Historian: Chris Bertolet (bertoletdown)
Last Update: 2014-06-17
“Fuego,” the second track of Phish’s 2013 Halloween performance of Wingsuit and the opening title track of the band’s 2014 studio release, arrived with the markings of a Phish classic. It evokes a small handful of cherished dance-rock originals like “Birds” and “Character Zero,” but it’s more ambitious in structure – built on a series of movements that are distinct from one another, yet consistently danceable.
The title “Fuego” refers to an actual sports coupe produced by French car company Renault between 1979 and 1995. Apart from its outstanding gas mileage (it was rated at 39 mpg on the highway) and its shock-proof sticker price, the Fuego was perhaps best known for a quasi-sleek body design that suggested a DeLorean’s malformed sibling. Renault discontinued the Fuego in the United States market in 1985, the year Trey turned 21.
The automotive motif marries “Fuego” to “Contact” and “Cars Trucks Buses” in Phish’s tidy little "car song" family. Like “Guyute” and “Vultures,” the lyrics paint a disturbingly hilarious vision that manages to cram in Dracula, madness, The Book of Revelation, and the larcenous exploits of a fellow named Diego. As for the rest, you’ll just have to wrestle with it a while, and you’ll probably change your mind quite a few times. You know the drill.
Phish, “Fuego” – 10/31/13, Atlantic City, NJ
The main riff that precedes the verses in “Fuego” is lifted from a soundcheck jam performed before the flood recovery benefit show in Essex Junction, VT, on 9/14/11. The studio version of “Fuego” introduced a new and final verse, but otherwise retained the song’s spirit of absurdist grandeur.
Phish, “Fuego” – 12/31/13, New York, NY
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@standard, really terrific pull.
I'll be adding it to the song history proper by tomorrow. Thanks!
The lines "I asked Diego if it was stolen" may be a reference to Prometheus and the stolen fire, as well as many other myths involving the theft of fire.
Fuego = F-U Ego
Diego = Die Ego
Still unsure what they were getting at with the "sailor's girl" reference and the last two lines "viking warriors with animal heads, the girl begins to levitate"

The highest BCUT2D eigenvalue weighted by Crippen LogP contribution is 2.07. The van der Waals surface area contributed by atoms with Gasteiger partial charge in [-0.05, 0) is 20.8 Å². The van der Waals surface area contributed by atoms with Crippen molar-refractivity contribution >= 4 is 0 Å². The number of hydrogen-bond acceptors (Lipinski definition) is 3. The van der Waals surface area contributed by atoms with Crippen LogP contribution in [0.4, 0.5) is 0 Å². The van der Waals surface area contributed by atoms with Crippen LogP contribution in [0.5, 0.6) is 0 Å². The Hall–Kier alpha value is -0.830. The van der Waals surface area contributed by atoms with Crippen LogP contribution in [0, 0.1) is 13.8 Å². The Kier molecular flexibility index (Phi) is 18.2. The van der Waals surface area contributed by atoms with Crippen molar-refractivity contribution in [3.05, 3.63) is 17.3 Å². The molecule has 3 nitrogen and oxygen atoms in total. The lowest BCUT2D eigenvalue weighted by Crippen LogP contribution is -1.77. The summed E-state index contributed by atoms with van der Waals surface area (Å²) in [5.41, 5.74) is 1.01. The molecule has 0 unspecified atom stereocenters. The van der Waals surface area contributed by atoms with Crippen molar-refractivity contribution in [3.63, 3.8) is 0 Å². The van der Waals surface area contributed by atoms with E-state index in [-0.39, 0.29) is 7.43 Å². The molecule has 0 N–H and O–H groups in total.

IMO Fuego is also related to Sing Monica. At the end, when they're repeating "Sing Monica," it sounds a lot like they're also saying "Saint Monica" and "same moniker". I'm not sure what they may be implying with the "same moniker" interpretation but the "Saint Monica" reference ties in with Fuego in that she is the patron saint of dealing with abuse, cruelty, and bad marriages. Taking into consideration the "freak out and throw stuff, World's Greatest Dad" lyric and the reference to Vlad the Impaler, who is famous for his cruelty, we see that this is a recurring theme in Fuego, both the song and the album.
Fuego also sounds like it evolved from the jam in 46 days. The lines "I see guilty people, angels blowing horns" connects with the themes in 46 days, of fear and the drawing near of the devil.
Let's not forget about Vlad the ImpalerVlad the Impaler = Dracula.
I've heard rumblings that the Dick's Dust jam served as the platform for parts of this song, but someone more knowledgeable on such subjects should intervene.
Thanks for the excuse to re-listen to the Dick's Chalk Dust, but I'm not hearing a connection. I am definitely all about finding the jam that birthed the riff at 0:15. It's out there, I just can't put my finger on it. Somebody be a hero!